WORLD GETTING WARMER. 22 May 1950. Sydney was becoming a hotter place to live in. People who had lived on the North Shore line for the past 25 years have plenty of material evidence of the change in temperature. Temperatures everywhere are changing. Rain and snow falls are altering.

WORLD GETTING WARMER (1950, May 22). Townsville Daily Bulletin (Qld. : 1907 – 1954), p. 2. Retrieved August 2, 2021, from https://trove.nla.gov.au/newspaper/article/63468575?searchTerm=worlds%20temperature%20getting%20warmer&searchLimits=#

SYDNEY, May 21— Weather throughout the world was taking a turn for the better, stated the Director of the Museum of Technology and Applied Science, Mr. A. R, Penfold, to-day.
He said  this had been going on for 100 years, but the change has been most marked in the last two decades.
Sydney was becoming a hotter place to live in. People who had lived on the North Shore line for the past 25 years have plenty of material evidence of the change in temperature. Plants that used to flourish in properties facing the north, do not so so well there any more.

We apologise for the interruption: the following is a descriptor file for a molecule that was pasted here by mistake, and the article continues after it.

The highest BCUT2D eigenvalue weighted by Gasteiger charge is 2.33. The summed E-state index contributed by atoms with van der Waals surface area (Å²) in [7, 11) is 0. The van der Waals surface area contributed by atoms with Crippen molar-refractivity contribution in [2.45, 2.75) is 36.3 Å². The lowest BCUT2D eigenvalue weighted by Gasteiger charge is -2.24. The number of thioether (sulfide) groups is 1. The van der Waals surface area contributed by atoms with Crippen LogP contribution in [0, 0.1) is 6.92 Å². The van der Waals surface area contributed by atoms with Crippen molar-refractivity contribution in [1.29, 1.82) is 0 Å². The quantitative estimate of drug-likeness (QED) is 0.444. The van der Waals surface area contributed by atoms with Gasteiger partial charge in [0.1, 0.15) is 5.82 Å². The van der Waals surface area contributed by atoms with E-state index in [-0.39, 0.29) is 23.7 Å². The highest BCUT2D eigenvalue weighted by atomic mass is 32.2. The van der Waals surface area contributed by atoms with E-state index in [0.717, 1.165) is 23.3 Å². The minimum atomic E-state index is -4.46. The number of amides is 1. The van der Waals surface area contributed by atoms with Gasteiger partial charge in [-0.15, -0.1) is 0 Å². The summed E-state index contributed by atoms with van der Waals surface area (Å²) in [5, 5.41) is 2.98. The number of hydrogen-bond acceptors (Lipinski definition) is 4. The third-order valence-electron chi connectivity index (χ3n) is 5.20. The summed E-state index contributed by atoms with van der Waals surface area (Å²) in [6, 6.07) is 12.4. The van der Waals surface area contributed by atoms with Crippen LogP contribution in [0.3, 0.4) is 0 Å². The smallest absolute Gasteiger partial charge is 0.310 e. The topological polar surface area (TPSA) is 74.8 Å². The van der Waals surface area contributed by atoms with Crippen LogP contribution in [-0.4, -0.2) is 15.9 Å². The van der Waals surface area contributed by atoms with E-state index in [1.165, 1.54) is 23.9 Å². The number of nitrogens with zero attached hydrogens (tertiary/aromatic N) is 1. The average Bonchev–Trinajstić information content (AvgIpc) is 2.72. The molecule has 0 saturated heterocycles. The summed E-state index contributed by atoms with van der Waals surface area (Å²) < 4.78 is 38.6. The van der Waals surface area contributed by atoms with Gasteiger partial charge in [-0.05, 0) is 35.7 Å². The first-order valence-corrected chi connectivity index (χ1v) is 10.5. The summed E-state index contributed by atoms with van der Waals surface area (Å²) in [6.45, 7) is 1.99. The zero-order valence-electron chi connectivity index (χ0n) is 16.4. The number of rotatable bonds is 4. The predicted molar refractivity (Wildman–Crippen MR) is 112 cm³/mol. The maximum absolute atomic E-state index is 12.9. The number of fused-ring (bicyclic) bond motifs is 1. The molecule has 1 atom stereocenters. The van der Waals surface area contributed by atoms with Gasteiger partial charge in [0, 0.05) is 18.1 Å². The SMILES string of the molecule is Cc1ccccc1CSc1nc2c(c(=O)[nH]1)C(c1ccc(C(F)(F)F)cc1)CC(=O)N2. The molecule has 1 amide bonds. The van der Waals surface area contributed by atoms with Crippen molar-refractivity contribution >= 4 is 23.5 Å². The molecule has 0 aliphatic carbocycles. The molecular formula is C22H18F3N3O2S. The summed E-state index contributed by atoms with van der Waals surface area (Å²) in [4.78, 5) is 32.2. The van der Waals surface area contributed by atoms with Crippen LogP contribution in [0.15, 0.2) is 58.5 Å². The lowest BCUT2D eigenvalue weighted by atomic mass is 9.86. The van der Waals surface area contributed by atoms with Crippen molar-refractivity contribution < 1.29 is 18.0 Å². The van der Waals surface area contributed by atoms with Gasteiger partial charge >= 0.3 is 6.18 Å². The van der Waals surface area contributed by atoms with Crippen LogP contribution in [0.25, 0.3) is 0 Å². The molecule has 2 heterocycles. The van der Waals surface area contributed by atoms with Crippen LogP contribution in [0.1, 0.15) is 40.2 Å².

‘You have to plant on the southern side because the north is too hot,’ Mr. Penfold said.
Temperatures everywhere are changing. Rain and snow falls are altering, trees have bigger growths on them, low and high pressure areas are moving, and there an marked changes in the natural distribution of many birds, animals and trees.
Mr. Penfold said, ‘Dr. Julian Huxley’s recent trip to Iceland revealed an enormous shrinking of the polar pack ice due to the increased heat of the sun. The Arctic Ocean has risen about an inch in 80 years due to the sun melting the ice packs.
The snow fall in Montreal, Canada, has dropped from 130 inches a year In 1880, to 80 Inches to-day.’
The best sign of the change In the lower latitudes was that the East African lakes were drying.
The Icelanders between 900 A D. and 1800 A.D. grew a lot of barley, but after that the increase in the ice flow made barley growing impossible. To-day all the barley growing districts in that country are exposed, and the barley grower is coming back into his own again.